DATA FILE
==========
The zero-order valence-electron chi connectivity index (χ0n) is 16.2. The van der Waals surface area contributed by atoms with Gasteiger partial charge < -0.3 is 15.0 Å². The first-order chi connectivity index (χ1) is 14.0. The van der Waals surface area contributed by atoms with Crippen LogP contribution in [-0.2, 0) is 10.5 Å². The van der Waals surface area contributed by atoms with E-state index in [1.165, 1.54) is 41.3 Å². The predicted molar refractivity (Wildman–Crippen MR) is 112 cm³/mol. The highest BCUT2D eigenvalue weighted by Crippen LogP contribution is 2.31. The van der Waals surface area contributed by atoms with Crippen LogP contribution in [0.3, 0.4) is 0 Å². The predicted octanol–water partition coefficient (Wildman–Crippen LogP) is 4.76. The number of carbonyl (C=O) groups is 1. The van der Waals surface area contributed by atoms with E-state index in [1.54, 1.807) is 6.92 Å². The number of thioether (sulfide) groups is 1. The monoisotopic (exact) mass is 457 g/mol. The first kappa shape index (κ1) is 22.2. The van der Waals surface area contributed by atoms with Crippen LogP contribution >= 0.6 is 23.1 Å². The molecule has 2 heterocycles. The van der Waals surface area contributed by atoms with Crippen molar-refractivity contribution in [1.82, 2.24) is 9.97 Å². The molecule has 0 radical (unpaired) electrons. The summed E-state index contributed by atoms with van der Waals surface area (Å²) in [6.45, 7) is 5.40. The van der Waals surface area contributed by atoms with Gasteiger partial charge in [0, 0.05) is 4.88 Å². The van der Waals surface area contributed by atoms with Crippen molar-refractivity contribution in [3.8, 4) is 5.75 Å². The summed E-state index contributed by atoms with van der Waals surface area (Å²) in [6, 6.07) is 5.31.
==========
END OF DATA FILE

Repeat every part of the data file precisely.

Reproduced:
The zero-order valence-electron chi connectivity index (χ0n) is 16.2. The van der Waals surface area contributed by atoms with Gasteiger partial charge < -0.3 is 15.0 Å². The first-order chi connectivity index (χ1) is 14.0. The van der Waals surface area contributed by atoms with Crippen LogP contribution in [-0.2, 0) is 10.5 Å². The van der Waals surface area contributed by atoms with E-state index in [1.165, 1.54) is 41.3 Å². The predicted molar refractivity (Wildman–Crippen MR) is 112 cm³/mol. The highest BCUT2D eigenvalue weighted by Crippen LogP contribution is 2.31. The van der Waals surface area contributed by atoms with Crippen LogP contribution in [0.3, 0.4) is 0 Å². The predicted octanol–water partition coefficient (Wildman–Crippen LogP) is 4.76. The number of carbonyl (C=O) groups is 1. The van der Waals surface area contributed by atoms with E-state index in [1.54, 1.807) is 6.92 Å². The number of thioether (sulfide) groups is 1. The monoisotopic (exact) mass is 457 g/mol. The first kappa shape index (κ1) is 22.2. The van der Waals surface area contributed by atoms with Crippen LogP contribution >= 0.6 is 23.1 Å². The molecule has 2 heterocycles. The van der Waals surface area contributed by atoms with Crippen molar-refractivity contribution in [1.82, 2.24) is 9.97 Å². The molecule has 0 radical (unpaired) electrons. The summed E-state index contributed by atoms with van der Waals surface area (Å²) in [6.45, 7) is 5.40. The van der Waals surface area contributed by atoms with Gasteiger partial charge in [0, 0.05) is 4.88 Å². The van der Waals surface area contributed by atoms with Crippen molar-refractivity contribution in [3.8, 4) is 5.75 Å². The summed E-state index contributed by atoms with van der Waals surface area (Å²) in [6, 6.07) is 5.31.